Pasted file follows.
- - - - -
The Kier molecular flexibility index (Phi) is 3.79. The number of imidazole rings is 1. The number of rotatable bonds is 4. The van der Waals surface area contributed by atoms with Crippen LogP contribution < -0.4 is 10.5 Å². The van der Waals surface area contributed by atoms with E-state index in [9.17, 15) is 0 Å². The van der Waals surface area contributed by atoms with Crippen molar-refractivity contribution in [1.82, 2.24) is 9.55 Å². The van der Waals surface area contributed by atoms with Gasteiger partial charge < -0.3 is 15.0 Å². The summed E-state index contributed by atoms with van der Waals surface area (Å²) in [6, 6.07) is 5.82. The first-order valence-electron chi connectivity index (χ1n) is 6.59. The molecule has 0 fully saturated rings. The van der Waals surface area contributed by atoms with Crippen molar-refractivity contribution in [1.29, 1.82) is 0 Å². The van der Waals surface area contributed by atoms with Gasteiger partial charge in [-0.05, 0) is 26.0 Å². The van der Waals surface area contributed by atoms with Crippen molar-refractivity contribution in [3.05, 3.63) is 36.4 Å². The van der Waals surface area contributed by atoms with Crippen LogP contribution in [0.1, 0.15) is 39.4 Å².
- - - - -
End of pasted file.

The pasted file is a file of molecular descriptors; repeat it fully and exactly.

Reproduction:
The Kier molecular flexibility index (Phi) is 3.79. The number of imidazole rings is 1. The number of rotatable bonds is 4. The van der Waals surface area contributed by atoms with Crippen LogP contribution < -0.4 is 10.5 Å². The van der Waals surface area contributed by atoms with E-state index in [9.17, 15) is 0 Å². The van der Waals surface area contributed by atoms with Crippen molar-refractivity contribution in [1.82, 2.24) is 9.55 Å². The van der Waals surface area contributed by atoms with Gasteiger partial charge < -0.3 is 15.0 Å². The summed E-state index contributed by atoms with van der Waals surface area (Å²) in [6, 6.07) is 5.82. The first-order valence-electron chi connectivity index (χ1n) is 6.59. The molecule has 0 fully saturated rings. The van der Waals surface area contributed by atoms with Crippen molar-refractivity contribution in [1.29, 1.82) is 0 Å². The van der Waals surface area contributed by atoms with Gasteiger partial charge in [-0.05, 0) is 26.0 Å². The van der Waals surface area contributed by atoms with Crippen molar-refractivity contribution in [3.05, 3.63) is 36.4 Å². The van der Waals surface area contributed by atoms with Crippen LogP contribution in [0.1, 0.15) is 39.4 Å².